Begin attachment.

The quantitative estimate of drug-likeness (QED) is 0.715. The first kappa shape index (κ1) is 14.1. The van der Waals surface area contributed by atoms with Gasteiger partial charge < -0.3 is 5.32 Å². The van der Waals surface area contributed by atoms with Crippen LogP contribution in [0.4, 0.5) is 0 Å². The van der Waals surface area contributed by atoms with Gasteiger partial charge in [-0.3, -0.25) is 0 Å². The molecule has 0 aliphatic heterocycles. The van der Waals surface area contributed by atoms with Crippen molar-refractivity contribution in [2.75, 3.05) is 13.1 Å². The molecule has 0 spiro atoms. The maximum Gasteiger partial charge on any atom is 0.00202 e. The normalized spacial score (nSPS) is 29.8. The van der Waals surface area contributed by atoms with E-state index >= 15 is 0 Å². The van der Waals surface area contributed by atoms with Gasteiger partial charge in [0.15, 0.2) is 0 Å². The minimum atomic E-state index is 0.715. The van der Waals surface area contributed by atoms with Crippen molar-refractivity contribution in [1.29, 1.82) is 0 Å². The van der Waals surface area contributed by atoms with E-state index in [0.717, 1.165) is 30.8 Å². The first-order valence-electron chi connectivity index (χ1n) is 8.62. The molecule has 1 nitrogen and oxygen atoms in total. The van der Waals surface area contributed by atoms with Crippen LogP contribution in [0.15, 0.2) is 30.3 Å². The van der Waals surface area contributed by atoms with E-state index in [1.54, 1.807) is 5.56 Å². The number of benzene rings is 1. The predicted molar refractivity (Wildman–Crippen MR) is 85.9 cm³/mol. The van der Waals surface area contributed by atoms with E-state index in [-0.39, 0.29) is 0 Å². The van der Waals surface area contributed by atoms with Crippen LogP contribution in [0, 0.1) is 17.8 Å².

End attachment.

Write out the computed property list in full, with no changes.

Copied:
The quantitative estimate of drug-likeness (QED) is 0.715. The first kappa shape index (κ1) is 14.1. The van der Waals surface area contributed by atoms with Gasteiger partial charge < -0.3 is 5.32 Å². The van der Waals surface area contributed by atoms with Crippen LogP contribution in [0.4, 0.5) is 0 Å². The van der Waals surface area contributed by atoms with Gasteiger partial charge in [-0.3, -0.25) is 0 Å². The molecule has 0 aliphatic heterocycles. The van der Waals surface area contributed by atoms with Crippen molar-refractivity contribution in [2.75, 3.05) is 13.1 Å². The molecule has 0 spiro atoms. The maximum Gasteiger partial charge on any atom is 0.00202 e. The normalized spacial score (nSPS) is 29.8. The van der Waals surface area contributed by atoms with E-state index >= 15 is 0 Å². The van der Waals surface area contributed by atoms with Gasteiger partial charge in [0.15, 0.2) is 0 Å². The minimum atomic E-state index is 0.715. The van der Waals surface area contributed by atoms with Crippen molar-refractivity contribution in [1.29, 1.82) is 0 Å². The van der Waals surface area contributed by atoms with E-state index in [0.717, 1.165) is 30.8 Å². The first-order valence-electron chi connectivity index (χ1n) is 8.62. The molecule has 1 nitrogen and oxygen atoms in total. The van der Waals surface area contributed by atoms with Crippen LogP contribution in [0.15, 0.2) is 30.3 Å². The van der Waals surface area contributed by atoms with E-state index in [1.54, 1.807) is 5.56 Å². The number of benzene rings is 1. The predicted molar refractivity (Wildman–Crippen MR) is 85.9 cm³/mol. The van der Waals surface area contributed by atoms with E-state index in [-0.39, 0.29) is 0 Å². The van der Waals surface area contributed by atoms with Crippen LogP contribution in [0, 0.1) is 17.8 Å².